In many medical and social science studies, count responses with excess zeros are very common and often the primary outcome of interest. Such count responses are usually generated under some clustered correlation structures due to longitudinal observations of subjects. To model such longitudinal count data with excess zeros, the zero-inflated binomial (ZIB) models for bounded outcomes, and the zero-inflated negative binomial (ZINB) and zero-inflated poisson (ZIP) models for unbounded outcomes all are popular methods. To alleviate the effects of deviations from model assumptions, a semiparametric (or, distribution-free) weighted generalized estimating equations has been proposed to estimate model parameters when data are subject to missingness. In this article, we further explore important covariates for the response variable. Without assumptions on the data distribution, a model selection criterion based on the expected weighted quadratic loss is proposed to select an appropriate subset of covariates, especially when count responses have excess zeros and data are subject to nonmonotone missingness in both responses and covariates. To understand the selection effects of the percentages of excess zeros and missingness, we design various scenarios for covariate selection in the mean model via simulation studies and a real data example regarding the study of cardiovascular disease is also presented for illustration.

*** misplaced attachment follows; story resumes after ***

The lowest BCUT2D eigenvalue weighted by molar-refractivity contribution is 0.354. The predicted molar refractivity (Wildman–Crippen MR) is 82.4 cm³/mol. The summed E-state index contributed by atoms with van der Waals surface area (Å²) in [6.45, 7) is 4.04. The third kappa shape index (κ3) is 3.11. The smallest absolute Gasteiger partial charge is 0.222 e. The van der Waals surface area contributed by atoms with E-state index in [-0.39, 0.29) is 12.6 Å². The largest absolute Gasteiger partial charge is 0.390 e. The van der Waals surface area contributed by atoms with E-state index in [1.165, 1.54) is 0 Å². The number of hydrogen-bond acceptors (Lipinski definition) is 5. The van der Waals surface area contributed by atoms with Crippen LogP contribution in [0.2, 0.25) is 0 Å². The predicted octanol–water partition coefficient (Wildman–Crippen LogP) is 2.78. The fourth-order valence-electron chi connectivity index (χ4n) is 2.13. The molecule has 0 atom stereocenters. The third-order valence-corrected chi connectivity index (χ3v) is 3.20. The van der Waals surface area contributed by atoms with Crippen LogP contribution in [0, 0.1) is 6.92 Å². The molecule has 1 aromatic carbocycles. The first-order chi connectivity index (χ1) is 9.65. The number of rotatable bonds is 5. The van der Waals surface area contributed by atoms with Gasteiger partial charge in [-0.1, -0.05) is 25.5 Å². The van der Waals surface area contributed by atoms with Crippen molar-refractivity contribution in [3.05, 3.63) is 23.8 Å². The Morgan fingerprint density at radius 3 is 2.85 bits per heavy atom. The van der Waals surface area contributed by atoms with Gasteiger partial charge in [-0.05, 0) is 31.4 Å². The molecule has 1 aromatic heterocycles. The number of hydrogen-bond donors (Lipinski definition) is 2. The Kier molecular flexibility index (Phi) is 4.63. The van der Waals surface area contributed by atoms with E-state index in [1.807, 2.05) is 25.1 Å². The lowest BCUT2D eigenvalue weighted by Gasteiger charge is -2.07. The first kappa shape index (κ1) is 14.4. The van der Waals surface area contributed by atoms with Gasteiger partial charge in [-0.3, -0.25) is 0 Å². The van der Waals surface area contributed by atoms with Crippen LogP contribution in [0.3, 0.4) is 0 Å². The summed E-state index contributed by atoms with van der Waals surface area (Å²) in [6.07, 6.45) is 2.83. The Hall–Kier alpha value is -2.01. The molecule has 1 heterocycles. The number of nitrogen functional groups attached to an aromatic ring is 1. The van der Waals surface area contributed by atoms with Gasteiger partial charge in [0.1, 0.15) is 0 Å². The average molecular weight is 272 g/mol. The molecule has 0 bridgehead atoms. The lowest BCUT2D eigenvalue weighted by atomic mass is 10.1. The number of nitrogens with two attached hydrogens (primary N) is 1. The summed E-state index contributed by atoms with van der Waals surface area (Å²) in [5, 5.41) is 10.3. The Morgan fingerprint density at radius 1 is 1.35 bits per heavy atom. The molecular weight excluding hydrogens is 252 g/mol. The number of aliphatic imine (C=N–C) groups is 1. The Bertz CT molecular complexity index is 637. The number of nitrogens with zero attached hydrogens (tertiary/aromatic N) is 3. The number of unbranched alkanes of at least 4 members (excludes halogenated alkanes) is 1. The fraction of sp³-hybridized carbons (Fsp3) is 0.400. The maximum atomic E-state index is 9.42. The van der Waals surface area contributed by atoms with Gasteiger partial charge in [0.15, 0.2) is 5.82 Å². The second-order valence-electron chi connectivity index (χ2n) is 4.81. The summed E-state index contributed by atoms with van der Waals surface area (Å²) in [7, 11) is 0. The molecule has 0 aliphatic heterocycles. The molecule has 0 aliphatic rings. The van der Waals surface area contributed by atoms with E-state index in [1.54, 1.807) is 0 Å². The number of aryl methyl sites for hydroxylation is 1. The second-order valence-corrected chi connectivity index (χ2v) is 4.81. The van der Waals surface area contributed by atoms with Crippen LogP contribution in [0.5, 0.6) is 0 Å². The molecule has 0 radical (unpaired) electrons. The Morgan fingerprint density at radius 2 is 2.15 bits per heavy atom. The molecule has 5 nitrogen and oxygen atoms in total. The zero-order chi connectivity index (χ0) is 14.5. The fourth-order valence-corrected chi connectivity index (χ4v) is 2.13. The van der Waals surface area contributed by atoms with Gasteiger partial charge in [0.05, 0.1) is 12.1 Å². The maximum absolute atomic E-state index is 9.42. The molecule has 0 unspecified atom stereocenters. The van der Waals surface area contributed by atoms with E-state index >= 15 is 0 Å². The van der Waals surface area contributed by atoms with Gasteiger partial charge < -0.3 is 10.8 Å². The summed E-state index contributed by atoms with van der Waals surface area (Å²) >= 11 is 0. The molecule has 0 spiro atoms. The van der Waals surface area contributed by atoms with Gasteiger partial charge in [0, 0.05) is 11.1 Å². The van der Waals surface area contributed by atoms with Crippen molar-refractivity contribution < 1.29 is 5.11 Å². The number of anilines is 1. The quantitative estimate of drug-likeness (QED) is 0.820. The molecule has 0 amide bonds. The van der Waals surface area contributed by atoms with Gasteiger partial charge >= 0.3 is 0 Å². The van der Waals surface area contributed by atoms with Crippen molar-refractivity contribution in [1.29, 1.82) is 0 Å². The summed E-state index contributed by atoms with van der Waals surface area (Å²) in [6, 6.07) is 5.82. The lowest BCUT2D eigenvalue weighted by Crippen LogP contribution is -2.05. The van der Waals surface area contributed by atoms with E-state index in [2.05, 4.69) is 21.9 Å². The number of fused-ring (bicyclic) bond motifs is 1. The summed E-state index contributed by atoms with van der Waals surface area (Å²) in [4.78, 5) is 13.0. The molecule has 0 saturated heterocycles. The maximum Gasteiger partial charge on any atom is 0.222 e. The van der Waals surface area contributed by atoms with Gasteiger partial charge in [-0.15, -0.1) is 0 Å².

- generalized estimating equations
- missing at random
- two-component mixture models
- variable selection